Sthira and Sukha~opposing forces that bring balance

Sthira is a sanskrit word meaning steady, strong, resolute and firm. Sukha translates as gentle, easy, joyful, agreeable and good. When using these words in relation to our yoga asana practice it denotes firming our muscles, using the core muscles to hold ourselves steady and still, staying strong in both mind and body to take a pose. While doing this, though, we want to find ease. So while our body and mind is strong enough to hold firm, we find the ease in taking deep but gentle breaths- not forceful. We calm the mind from thoughts like “I can’t” or “it’s too hard” and we find the blissful place in the pose which comes out of that steadiness. For anyone who has done yoga and held an uncomfortable position for any length of time you know how difficult both of these concepts can be; it helps to move your prana (the energetic breath) through the body. Bring your focus to the subtle movement of the breath as your lungs expand and allow it to wash over your body to bring some relaxation where you can. Often times we find ourselves holding tight in areas of the body unnecessarily. We might be furrowing the brow in concentration or flexing a muscle that isn’t needed for the pose. Our shoulders might be lifting toward the ears even though we aren’t even using our arms. When we pay attention to the subtle effects on the body and bring ease where we can we are able to further relax both body and mind.

Like all lessons in yoga, this has implications for life off the mat as well. Holding steady and being resolute is important when we are talking about our values, our ethics and what we hold to be our truth. To know yourself and be true to yourself regardless of what might be popular in society is important for our own happiness. It can take courage to be true to your own beliefs and value systems. This is sthira at its core- staying strong and true. But in that strength we are able to be truly free and joyful. We aren’t struggling with the internal battle that comes about when what we do and say are not in line with our belief and value systems. We find lightness in our lives through that strength – both metaphorically and actually as our bodies seem to lighten as we lose the load of having to pretend.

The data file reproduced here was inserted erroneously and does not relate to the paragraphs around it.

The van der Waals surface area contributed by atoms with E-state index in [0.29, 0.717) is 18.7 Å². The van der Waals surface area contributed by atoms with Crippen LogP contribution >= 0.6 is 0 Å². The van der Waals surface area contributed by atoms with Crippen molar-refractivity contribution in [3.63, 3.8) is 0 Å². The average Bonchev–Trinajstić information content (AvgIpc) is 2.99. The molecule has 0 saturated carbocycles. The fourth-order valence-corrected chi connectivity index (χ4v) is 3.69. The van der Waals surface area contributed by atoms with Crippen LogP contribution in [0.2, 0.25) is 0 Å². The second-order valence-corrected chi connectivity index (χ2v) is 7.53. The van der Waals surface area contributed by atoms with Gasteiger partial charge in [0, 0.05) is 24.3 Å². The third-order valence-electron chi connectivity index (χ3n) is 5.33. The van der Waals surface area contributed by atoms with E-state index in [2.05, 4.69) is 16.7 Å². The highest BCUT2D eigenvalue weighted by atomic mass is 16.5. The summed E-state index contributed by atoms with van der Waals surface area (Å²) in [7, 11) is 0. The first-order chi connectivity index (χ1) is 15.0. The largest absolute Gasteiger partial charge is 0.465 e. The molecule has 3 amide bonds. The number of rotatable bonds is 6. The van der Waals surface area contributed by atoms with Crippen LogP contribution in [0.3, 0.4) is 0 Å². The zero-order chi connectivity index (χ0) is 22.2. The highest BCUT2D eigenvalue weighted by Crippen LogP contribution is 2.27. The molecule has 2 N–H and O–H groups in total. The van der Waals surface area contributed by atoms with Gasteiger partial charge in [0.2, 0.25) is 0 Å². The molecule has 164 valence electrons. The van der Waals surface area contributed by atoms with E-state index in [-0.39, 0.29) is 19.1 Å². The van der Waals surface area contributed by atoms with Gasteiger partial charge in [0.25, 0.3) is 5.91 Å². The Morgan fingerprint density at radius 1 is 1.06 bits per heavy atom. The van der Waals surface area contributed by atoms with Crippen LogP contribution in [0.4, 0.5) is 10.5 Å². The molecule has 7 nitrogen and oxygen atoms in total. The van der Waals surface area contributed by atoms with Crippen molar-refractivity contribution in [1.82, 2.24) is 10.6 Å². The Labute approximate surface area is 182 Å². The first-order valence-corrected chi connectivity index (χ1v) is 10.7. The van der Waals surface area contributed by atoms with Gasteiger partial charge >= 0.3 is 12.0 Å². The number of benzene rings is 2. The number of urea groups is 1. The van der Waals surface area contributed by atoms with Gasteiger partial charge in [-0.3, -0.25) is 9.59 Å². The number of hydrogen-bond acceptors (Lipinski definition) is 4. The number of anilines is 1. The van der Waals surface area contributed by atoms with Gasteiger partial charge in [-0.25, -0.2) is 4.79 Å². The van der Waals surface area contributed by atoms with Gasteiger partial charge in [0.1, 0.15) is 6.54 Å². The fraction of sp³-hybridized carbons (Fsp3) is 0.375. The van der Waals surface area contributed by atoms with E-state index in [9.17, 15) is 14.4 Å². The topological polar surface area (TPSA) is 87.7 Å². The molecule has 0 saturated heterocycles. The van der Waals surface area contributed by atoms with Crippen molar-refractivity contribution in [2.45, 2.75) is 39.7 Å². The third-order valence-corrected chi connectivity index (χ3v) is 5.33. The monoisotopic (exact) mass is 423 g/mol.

I think it’s a difficult decision to start to behave in a way that corresponds to your own soul level awareness. It can mean no longer living an ordinary life in an ordinary way. It can mean giving up people that are not in our best interest. I think it can mean giving up a lot. If we do it though, will the burden of life lift? Will we be able to walk through life knowing that we truly are being the best versions our ourselves? It’s a difficult decision as I said. For me I wonder if it means giving up the work that pays the bills for something more in line with my consciousness. Or if I can stay true to myself while paying the bills. Right now I know I need to stay where I am with one job that meets my basic and material needs and two jobs (yoga and thai yoga massage) that fill my spirit. Balance between  sthira and sukha will come to me – I just don’t know what that looks like right now.

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About Reena Davis

I am a certified yoga teacher and a student of all things spiritual.
This entry was posted in asana, Pose, Spirituality, yoga and tagged , , , , , , , , , , , , , , , . Bookmark the permalink.

6 Responses to Sthira and Sukha~opposing forces that bring balance

  1. “We find lightness in our lives through strength…” love this analogy Reena, and this piece. Great food for thought.

  2. Maia says:

    This is one of my favourite sutras. Yoga shows us the opposites… then teaches us to balance in between. How awesome is that! xo

  3. alohaleya says:

    A friend of mine recently taught me about the mandorla…it is the overlapping space in the tension of opposites and your post reminds me of this. (Google it if you haven’t heard of it and feel so inclined, I don’t think I can explain it very clearly). I’ve been meditating on the mandorla as I’m in the midst of a big decision – my mind is going from one extreme to the other and causing more confusion and stress, rather than clarity. The mandorla is the in-between space, the space of unknowing, the space where transformation happens. On a soul level. Much love ! Aleya

    • Reena Davis says:

      Similar to the gap between thoughts I think. It’s an important place to be to listen to your own inner knowing. Good luck with the decision, I’m sure you’ll make the right one – there are no mistakes after all!

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